This week’s news that the city plans to spend $45 million to retrain jobless Wall Street executives may, understandably, have been met with less than sobs of gratitude in that demographic. After all, as the happily divorced like to say, stick a fork in a toaster once, it’s an accident. But a second time?
Ross Baltic, a managing partner with Mercury Partners, a headhunter in Midtown, said the
simplest transition might be the most straightforward: Analysts for investment banks might leap to the industries they analyzed, traders might move to the companies they bought and sold. “They may know the pharmaceutical industry, they may know aerospace and defense,” he said. “You may have skill sets and be able to transfer those to those sectors.”
But while Mr. Baltic said laid-off Wall Street workers had been calling “like you couldn’t imagine,” he acknowledged that executive headhunters were often of little help these days.
“We’re long on candidates and short on jobs,” he said.
While many of the tens of thousands of masters of the unemployed universe would most likely happily return to doing what they know, others may be looking for a change of pace. Here then, some possibilities for recycling a Wall Street résumé:
Lead walking tours amid the ruins of your past life. Who better to show people around the financial district than someone who has worked — who has bled — on the very spot?
Maybe, said Seth Kamil, founder of Big Onion Walking Tours. But Big Onion tour guides must have advanced degrees in history.
“We’ve actually gotten a couple of résumés from no-longer-employed Wall Streeters,” Mr. Kamil said. “I’ve been kind of graciously trying to say, ‘Working on the street just doesn’t do it.’ ”
Become a butler. “Somebody coming from the Wall Street arena typically would have management background,” said Keith Greenhouse, president of the Pavillion Agency, which trains and places household employees, including chefs, personal assistants, nannies and butlers. “It could tie in, indeed, to personal service.”
It can be a handsome living. “Butlers are starting at around $70,000 on the low end, to upwards of $150,000 a year,” Mr. Greenhouse said. “I’ve got to tell you, the salaries are terrific. A really good nanny could make $100,000-plus a year, plus benefits. That’s a top nanny.”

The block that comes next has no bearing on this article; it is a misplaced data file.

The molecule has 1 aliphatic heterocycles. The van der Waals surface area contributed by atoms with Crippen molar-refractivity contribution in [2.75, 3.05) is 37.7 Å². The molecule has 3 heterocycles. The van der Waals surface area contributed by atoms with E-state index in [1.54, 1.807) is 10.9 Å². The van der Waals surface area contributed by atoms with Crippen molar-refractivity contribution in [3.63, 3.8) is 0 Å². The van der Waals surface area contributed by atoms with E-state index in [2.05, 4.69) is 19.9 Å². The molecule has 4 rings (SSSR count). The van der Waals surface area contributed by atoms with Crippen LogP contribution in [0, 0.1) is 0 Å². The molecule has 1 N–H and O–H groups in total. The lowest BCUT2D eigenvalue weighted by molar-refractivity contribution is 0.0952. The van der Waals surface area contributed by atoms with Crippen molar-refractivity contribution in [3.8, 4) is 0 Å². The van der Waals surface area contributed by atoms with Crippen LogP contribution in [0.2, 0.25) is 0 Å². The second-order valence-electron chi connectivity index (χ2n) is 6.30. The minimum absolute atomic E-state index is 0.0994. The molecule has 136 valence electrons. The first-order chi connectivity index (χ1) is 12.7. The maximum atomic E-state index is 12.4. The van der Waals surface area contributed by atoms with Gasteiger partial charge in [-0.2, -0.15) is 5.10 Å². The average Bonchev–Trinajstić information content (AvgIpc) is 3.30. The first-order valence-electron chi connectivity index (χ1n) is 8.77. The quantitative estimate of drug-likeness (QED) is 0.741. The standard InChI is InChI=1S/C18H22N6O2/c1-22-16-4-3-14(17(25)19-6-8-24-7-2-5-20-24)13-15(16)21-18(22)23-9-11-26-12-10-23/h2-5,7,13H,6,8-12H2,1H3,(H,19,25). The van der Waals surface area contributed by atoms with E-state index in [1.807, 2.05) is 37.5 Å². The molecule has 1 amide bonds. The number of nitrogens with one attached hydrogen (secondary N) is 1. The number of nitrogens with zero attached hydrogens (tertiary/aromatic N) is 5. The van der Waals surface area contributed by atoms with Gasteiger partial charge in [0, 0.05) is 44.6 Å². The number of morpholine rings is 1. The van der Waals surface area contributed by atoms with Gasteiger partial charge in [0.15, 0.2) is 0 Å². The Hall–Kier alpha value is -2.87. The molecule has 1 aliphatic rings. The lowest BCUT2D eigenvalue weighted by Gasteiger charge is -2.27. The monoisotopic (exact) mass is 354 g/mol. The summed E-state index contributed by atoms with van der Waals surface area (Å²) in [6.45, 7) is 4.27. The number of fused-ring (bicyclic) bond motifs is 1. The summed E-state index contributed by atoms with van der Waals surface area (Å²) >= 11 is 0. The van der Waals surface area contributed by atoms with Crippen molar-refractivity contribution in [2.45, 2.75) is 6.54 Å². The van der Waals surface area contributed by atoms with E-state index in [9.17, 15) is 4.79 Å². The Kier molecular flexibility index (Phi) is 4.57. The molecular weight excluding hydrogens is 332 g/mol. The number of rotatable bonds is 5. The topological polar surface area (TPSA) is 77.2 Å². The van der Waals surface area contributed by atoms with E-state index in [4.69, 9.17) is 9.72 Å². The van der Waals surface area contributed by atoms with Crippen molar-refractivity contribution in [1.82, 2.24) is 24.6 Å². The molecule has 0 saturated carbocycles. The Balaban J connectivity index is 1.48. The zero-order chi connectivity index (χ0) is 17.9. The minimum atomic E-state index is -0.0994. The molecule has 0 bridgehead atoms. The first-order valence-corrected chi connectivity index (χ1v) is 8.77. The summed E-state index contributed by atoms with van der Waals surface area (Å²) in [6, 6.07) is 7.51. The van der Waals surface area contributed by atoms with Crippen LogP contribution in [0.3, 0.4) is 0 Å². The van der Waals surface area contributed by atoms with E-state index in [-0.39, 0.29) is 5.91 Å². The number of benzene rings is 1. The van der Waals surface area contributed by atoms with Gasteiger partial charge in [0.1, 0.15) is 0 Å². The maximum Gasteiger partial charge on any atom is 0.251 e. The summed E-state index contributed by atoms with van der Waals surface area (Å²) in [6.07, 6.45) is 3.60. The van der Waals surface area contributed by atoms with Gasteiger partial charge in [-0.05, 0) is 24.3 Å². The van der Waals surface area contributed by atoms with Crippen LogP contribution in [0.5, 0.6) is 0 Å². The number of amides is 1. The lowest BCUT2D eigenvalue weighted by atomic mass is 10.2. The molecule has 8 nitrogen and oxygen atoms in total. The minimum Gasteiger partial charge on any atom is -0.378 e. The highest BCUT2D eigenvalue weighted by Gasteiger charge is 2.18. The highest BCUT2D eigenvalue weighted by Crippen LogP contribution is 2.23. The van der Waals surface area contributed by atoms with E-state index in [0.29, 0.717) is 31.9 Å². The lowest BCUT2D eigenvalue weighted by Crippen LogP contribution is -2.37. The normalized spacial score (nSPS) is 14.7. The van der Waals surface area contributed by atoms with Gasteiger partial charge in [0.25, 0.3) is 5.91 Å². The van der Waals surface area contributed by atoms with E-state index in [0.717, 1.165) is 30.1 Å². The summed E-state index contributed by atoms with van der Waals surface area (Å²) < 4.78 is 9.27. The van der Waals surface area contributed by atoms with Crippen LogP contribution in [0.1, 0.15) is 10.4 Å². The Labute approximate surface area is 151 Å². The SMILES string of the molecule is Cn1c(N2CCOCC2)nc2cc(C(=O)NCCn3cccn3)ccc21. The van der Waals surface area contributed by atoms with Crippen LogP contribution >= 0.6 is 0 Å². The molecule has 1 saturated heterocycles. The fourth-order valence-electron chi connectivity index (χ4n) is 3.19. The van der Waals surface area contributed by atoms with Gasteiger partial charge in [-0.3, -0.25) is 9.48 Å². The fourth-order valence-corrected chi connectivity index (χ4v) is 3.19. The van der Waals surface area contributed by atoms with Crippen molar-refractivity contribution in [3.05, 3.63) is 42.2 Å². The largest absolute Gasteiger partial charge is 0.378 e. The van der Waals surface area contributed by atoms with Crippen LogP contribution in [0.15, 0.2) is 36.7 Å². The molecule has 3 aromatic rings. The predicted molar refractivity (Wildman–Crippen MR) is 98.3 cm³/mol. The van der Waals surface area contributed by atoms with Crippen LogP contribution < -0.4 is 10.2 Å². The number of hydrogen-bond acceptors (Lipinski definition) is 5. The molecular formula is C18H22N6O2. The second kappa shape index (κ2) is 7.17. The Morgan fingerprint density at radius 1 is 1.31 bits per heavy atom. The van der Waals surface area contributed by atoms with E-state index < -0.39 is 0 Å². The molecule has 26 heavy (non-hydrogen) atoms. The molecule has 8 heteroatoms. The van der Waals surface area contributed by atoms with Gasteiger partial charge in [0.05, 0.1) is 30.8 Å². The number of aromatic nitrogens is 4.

Of course, there is the possible awkwardness of a man used to having someone light his cigar for him suddenly finding himself on the other end of the match. But Mr. Greenhouse said he was used to riches-to-rags sorts crossing his threshold: “Divorcees coming in who were married to multimillionaires. All of a sudden they need to go to work and they come to us looking for a personal assistant job: ‘Oh, I know about this because I’ve had the rich lifestyle myself. I know how to take care of rich people’s affairs.’
“I’ve had people that come from all sorts of career paths and all of a sudden they want to be a butler,” he added. Speaking of cigars:
Sell cigars. Great idea, said Anthony Cee, manager at Florio’s in Little Italy, which contains the Three Little Indians Cigar Shop. The image of the Wall Street big shot, the Gordon Gekko type, is exactly what his store likes to project.
“Most of them are cigar smokers, so the education is there,” he said. “If you smoke cigars, I would say frequently you know a little bit about cigars. Professionalism is everything. ‘Dress to impress,’ that’s my motto.” One little problem: no one is buying cigars.
“We have no openings at all,” Mr. Cee said. “Different times, we help everybody. We had a lot of regulars who are out of work right now.”
Shred documents. No one knows sensitive paperwork like a Wall Street veteran. Just ask Al Vari, a salesman with Code Shred, whose service area includes Lower Manhattan.
“I spent 25 years on Wall Street, and now I’m in the shredding industry with two friends of mine,” he said. “It’s not an easy business. It’s a service industry. It’s a trucking company. You send out trucks to shred documents for people who have to shred them by law, or are, in a sense, paranoid.” Mr. Vari warned, however, that this is not a career for a person who has pushed a pencil all his life. “It’s done by a truck driver,” he said. “It’s a labor job.” He considered a possible Wall Street applicant. “These guys, the worst thing that’s happened to them is lead poisoning or deteriorated livers.”
Someone, however, does have to sell the service. “To be an outside salesman, to have contacts in the industries, they could probably make a living,” Mr. Vari said. “Not what they were making on Wall Street though, I’ll tell you that.”
Entertain small children. Because even sad clowns are a hoot at a birthday party, said Gary Pincus, owner of the Send In the Clowns Entertainment Corporation, which plans parties in the metropolitan region.
“We get a lot of calls from Wall Street guys who are looking to work with us,” he said. “They want to change their careers. I told them to call me when our season gets going in March.”
The party racket is more than just balloon animals and squirting flowers. “Selling parties, running parties, everything that goes with the party,” he said. “A Wall Street guy could come over and do magic shows for the kids, play musical games with the kids, do face painting with the kids.” There are positions for disc jockeys, stilt-walkers and mechanical bull servicemen. And, of course, the marquee job.
“We’ll hire clowns from Wall Street,” he said. “No problem.”
Comments? Send them to email@example.com